38. 38. Energy Economics • Studies sources and utilization of energy • Ancient Sources – Human effort, animal effort, limited wind (windmills), limited water (water wheels), limited oil (animal oil lamps) – All mechanical energy, none electrical • Modern Sources – Oil, gas, coal, wind, water, nuclear, geothermal, hydroelectric, and more – Abundant electrical energy
  39. 39. Going Off-Grid •Energy infrastructure will disappear •No ability to refine gas, oil, or nuclear material •No infrastructure for the distribution of major hydroelectric or geothermal energy •Small-scale solar/wind energy will last for decades •Strong for 1 product life-cycle, scavenged parts and replacements for years afterward •Lost use of industrial energy will cause per capital production to drop to pre-industrial revolution levels •Economic growth potential severely limited
  40. 40. Developmental Economics • Growth: Volume of production issues – Wealth, GDP, Income, etc. • Development: Quality of life issues – Education, health, environment, etc. • Sustainability of each a key concern • Zombies bring a trade-off – Poor education and health infrastructure – Improved environment via low production – Improved sustainability via low population
  41. 41. Going Green • Zombies: Good for the Environment Bad for Businesses – Consume very few resources – Release no toxic byproducts into the air, land, or water • Exception: If one falls in the water making that water unsafe – Very high ratio of zombie population means lower impact on environment • Much lower production volume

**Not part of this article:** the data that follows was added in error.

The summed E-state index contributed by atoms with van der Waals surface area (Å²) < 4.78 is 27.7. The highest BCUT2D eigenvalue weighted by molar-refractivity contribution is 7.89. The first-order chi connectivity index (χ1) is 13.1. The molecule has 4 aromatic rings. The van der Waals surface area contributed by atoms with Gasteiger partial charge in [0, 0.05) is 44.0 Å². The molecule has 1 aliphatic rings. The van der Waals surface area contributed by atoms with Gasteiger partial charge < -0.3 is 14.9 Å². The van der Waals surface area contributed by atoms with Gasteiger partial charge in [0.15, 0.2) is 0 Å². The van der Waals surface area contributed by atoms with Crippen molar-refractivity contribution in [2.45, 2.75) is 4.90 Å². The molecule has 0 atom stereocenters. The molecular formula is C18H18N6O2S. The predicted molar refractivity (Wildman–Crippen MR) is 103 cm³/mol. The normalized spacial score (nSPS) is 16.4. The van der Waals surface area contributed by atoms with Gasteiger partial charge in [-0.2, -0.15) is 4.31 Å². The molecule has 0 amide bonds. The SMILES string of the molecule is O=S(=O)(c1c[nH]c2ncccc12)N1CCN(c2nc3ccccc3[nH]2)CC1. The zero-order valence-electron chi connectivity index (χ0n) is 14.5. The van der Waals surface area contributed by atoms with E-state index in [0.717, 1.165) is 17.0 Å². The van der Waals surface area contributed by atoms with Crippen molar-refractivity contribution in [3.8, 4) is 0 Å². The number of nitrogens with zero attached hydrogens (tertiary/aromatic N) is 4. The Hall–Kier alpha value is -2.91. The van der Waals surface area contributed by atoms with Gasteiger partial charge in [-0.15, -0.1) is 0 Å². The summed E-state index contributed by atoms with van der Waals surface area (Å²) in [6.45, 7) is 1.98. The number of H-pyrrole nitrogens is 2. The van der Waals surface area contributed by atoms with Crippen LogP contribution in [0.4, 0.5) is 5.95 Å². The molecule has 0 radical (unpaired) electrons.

42. 42. Going Green • Environmental Restoration – Consumption currently at degradation levels; more than can be sustained – Seeking steady-state consumption • Consumption rates equals renewal rates • e.g.: Cut trees at rate equal to growth – Zombies constantly have rate of consumption within renewal levels – Remaining human infrastructure gradually destroyed by returning plants and animals. Life After People on History Channel
  43. 43. Sustainability • Human flesh consumption reaches steady-state sustainability – Human communities survive and reproduce – Zombies continue to seek us out as we attempt to evade them – Zombies mitigate human growth, maintaining sustainable levels
  44. 44. Human Development • Human development measured by Human Development Index (HDI) • Where: Life Expectancy Education Index GNI/Capita Index • Result of Zombies: All decreased – Much Increased in Future Potential – GNI Growth w/ Lower Pop. Growth • Greater GNI per Capita
  45. 45. Human Development • Improved Equality Among People – Measured by Gini Coefficient • Shift in AS and labor decreases value of G by increased reliance
  46. 46. Summary • Zombie apocalypse will fix the economy – Ample supply of agriculture – High employment and low inflation – Improved socioeconomic disparity – Environmental restoration – Resource sustainability • Zombies keep the real threats at bay – Human excesses and overpopulation – Degradation status fixed by killing more people – Sustainable human development achieved
  47. 47. Michael Taillard, PhD MBA Freelance Economist Consulting, Teaching, Research Writing, Public Speaking, Media